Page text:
● Online Wallet: An online wallet is a web-based wallet. You don’t download an app, but rather data is hosted on a real or virtual server. Some online wallets are hybrid wallets allowing encryption of private data before being sent to the online server. They are accessible from any networked device, computer or phone. However, online wallets are vulnerable to hacking as well and also rely on third-party service providers who themselves may also be vulnerable.
● Hot wallet: A hot wallet is considered one connected to the internet. A hot wallet is extremely useful for making quick payments, trading on crypto-exchanges, and so on. Online web wallets are also considered hot wallets, as they are only accessible via the internet. Hot wallets are connected to the internet and allow for instantaneous transfers online through the blockchain.
It is a dedicated hardware that is specifically built to hold cryptocurrency and keep it secure. This includes USB devices. A hardware wallet is an offline physical device that can go online to make transactions and get data and then can be taken offline for transportation and security. To use these wallets, you connect them to a networked computer, enter a pin, and communicate to send and receive tokens across the web. A hardware wallet is considered a cold wallet.
Cold wallet: A cold wallet, also referred to as cold storage, is an offline wallet that lives on a user’s computer. Cold wallets offer a greater level of security but the transaction process is longer and more cumbersome compared to a hot wallet. Keeping your funds in cold storage is the most secure option. But if you plan to spend your digital currency or exchange them for other cryptocurrencies, you’ll need an easily accessible wallet. That’s where the other wallet choices step in.
Unlike a pure software wallet, hardware wallets can be disconnected and placed offline in a secure physical location like a bank deposit box. For this reason, hardware offers another level of security, that software wallets don’t have.
The public key is the address to which others can send you the money, while the private key is that which you will use to send money to anyone. It is important that ONLY you should know your private key; otherwise, anyone who knows your private key can steal your money. You should not lose or reveal your private key come what may. Otherwise, losing your private key is similar to losing your money. You should use at least two different techniques to save and store your private keys.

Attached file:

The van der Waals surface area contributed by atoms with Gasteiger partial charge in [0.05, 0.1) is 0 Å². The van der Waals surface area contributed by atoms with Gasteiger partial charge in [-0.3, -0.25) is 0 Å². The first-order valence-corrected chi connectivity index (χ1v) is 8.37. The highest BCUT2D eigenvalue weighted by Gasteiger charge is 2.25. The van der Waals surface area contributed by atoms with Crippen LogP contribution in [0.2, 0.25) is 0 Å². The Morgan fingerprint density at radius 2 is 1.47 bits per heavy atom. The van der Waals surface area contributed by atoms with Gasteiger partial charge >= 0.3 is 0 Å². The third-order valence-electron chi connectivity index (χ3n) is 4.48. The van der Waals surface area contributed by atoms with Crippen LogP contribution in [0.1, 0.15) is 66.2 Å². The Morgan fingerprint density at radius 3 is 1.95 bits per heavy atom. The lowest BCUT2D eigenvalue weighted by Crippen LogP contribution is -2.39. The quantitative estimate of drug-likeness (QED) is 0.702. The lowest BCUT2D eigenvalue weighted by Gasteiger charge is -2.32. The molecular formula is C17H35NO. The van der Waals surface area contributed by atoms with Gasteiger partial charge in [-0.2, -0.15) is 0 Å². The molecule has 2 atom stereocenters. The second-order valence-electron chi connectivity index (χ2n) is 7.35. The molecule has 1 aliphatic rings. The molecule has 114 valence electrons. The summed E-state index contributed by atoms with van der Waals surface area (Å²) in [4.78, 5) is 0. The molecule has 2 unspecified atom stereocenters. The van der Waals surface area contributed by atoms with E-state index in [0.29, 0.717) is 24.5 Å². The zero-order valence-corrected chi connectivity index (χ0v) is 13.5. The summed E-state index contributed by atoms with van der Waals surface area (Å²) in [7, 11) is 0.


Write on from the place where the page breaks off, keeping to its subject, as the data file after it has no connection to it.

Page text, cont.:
Behind every address is a private key. A private key shows ownership of a public key. Then finally, each set of private and public keys is connected to a public address (an encrypted version of the public key). So your wallet is software that stores your private keys, public keys, and public addresses, lets you send and receive coins, and also acts as a personal ledger of balances and transactions.
Cryptocurrency wallets are all built to be secure, but the exact security differs from wallet to wallet. Generally, like your usernames and passwords, the security of your wallet comes from you using best practices. Create a very strong, single-use password. This password will encrypt your wallet and keep it secure. Like your seed, do not forget or lose this password; your funds will be irretrievably lost otherwise. Do not keep more currency than you need at one time in a single wallet that you use frequently. You can also use multi-signature transactions.
It’s smart to backup your wallet and private keys and to encrypt them. At least one backup should be on a CD or thumb drive to ensure that you have a “hard copy” laying around. If you lose your wallet or your keys, then you lose the currency connected to it!
Below are some additional tips for keeping your coins safe and your wallet secure.
The answer is that cryptocurrency is “pseudonymous.” Due to the open-source and public nature of transaction blockchain ledgers, there are little bits of public data that can be used to backward engineer someone’s identity (in theory). For most of us, the answer would be, “it’s pretty darn close to anonymous.”